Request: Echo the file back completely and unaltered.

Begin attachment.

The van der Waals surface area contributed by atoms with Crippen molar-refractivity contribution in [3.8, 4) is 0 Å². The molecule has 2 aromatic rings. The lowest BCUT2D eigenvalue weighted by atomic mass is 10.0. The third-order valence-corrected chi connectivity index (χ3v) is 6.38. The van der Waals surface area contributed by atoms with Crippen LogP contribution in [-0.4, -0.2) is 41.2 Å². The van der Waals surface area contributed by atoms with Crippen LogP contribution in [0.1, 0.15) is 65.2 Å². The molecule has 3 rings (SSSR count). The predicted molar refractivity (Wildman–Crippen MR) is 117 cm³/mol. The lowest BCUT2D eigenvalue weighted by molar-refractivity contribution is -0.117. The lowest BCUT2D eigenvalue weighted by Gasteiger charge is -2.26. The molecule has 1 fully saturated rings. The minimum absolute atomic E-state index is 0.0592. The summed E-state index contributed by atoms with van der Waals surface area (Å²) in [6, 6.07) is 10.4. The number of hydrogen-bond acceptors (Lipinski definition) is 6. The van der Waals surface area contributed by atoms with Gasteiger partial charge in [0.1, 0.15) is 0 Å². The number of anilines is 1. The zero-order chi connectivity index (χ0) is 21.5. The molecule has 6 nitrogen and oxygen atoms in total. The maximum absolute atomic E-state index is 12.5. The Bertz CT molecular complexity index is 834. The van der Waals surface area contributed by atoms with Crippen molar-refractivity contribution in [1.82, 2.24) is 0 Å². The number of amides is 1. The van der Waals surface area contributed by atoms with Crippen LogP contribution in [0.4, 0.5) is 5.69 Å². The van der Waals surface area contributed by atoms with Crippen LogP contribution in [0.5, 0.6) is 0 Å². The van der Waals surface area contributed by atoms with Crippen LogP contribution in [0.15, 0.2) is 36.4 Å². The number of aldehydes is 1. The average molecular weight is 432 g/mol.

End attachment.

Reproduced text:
The van der Waals surface area contributed by atoms with Crippen molar-refractivity contribution in [3.8, 4) is 0 Å². The molecule has 2 aromatic rings. The lowest BCUT2D eigenvalue weighted by atomic mass is 10.0. The third-order valence-corrected chi connectivity index (χ3v) is 6.38. The van der Waals surface area contributed by atoms with Crippen LogP contribution in [-0.4, -0.2) is 41.2 Å². The van der Waals surface area contributed by atoms with Crippen LogP contribution in [0.1, 0.15) is 65.2 Å². The molecule has 3 rings (SSSR count). The predicted molar refractivity (Wildman–Crippen MR) is 117 cm³/mol. The lowest BCUT2D eigenvalue weighted by molar-refractivity contribution is -0.117. The lowest BCUT2D eigenvalue weighted by Gasteiger charge is -2.26. The molecule has 1 fully saturated rings. The minimum absolute atomic E-state index is 0.0592. The summed E-state index contributed by atoms with van der Waals surface area (Å²) in [6, 6.07) is 10.4. The number of hydrogen-bond acceptors (Lipinski definition) is 6. The van der Waals surface area contributed by atoms with Gasteiger partial charge in [0.1, 0.15) is 0 Å². The number of anilines is 1. The zero-order chi connectivity index (χ0) is 21.5. The molecule has 6 nitrogen and oxygen atoms in total. The maximum absolute atomic E-state index is 12.5. The Bertz CT molecular complexity index is 834. The van der Waals surface area contributed by atoms with Crippen molar-refractivity contribution in [1.82, 2.24) is 0 Å². The number of amides is 1. The van der Waals surface area contributed by atoms with Crippen LogP contribution in [0.4, 0.5) is 5.69 Å². The van der Waals surface area contributed by atoms with Crippen LogP contribution in [0.5, 0.6) is 0 Å². The van der Waals surface area contributed by atoms with Crippen LogP contribution in [0.15, 0.2) is 36.4 Å². The number of aldehydes is 1. The average molecular weight is 432 g/mol.